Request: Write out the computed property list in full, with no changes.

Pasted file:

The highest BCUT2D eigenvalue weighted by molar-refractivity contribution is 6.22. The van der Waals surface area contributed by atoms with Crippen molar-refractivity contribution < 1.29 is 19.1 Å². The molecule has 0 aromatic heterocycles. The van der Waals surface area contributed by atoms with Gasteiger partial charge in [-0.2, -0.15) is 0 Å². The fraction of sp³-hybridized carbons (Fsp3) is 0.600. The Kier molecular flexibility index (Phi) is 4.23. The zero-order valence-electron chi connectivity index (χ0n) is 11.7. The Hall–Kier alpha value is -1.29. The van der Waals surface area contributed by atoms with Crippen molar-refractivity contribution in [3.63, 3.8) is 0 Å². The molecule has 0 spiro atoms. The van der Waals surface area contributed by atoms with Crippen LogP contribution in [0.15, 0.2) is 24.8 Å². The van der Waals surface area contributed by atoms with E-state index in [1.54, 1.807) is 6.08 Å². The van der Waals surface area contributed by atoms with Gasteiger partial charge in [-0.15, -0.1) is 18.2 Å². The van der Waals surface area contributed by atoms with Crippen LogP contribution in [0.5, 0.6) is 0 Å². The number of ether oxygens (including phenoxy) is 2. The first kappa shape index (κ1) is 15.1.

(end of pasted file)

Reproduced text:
The highest BCUT2D eigenvalue weighted by molar-refractivity contribution is 6.22. The van der Waals surface area contributed by atoms with Crippen molar-refractivity contribution < 1.29 is 19.1 Å². The molecule has 0 aromatic heterocycles. The van der Waals surface area contributed by atoms with Gasteiger partial charge in [-0.2, -0.15) is 0 Å². The fraction of sp³-hybridized carbons (Fsp3) is 0.600. The Kier molecular flexibility index (Phi) is 4.23. The zero-order valence-electron chi connectivity index (χ0n) is 11.7. The Hall–Kier alpha value is -1.29. The van der Waals surface area contributed by atoms with Crippen molar-refractivity contribution in [3.63, 3.8) is 0 Å². The molecule has 0 spiro atoms. The van der Waals surface area contributed by atoms with Crippen LogP contribution in [0.15, 0.2) is 24.8 Å². The van der Waals surface area contributed by atoms with E-state index in [1.54, 1.807) is 6.08 Å². The van der Waals surface area contributed by atoms with Gasteiger partial charge in [-0.15, -0.1) is 18.2 Å². The van der Waals surface area contributed by atoms with Crippen LogP contribution in [0.5, 0.6) is 0 Å². The number of ether oxygens (including phenoxy) is 2. The first kappa shape index (κ1) is 15.1.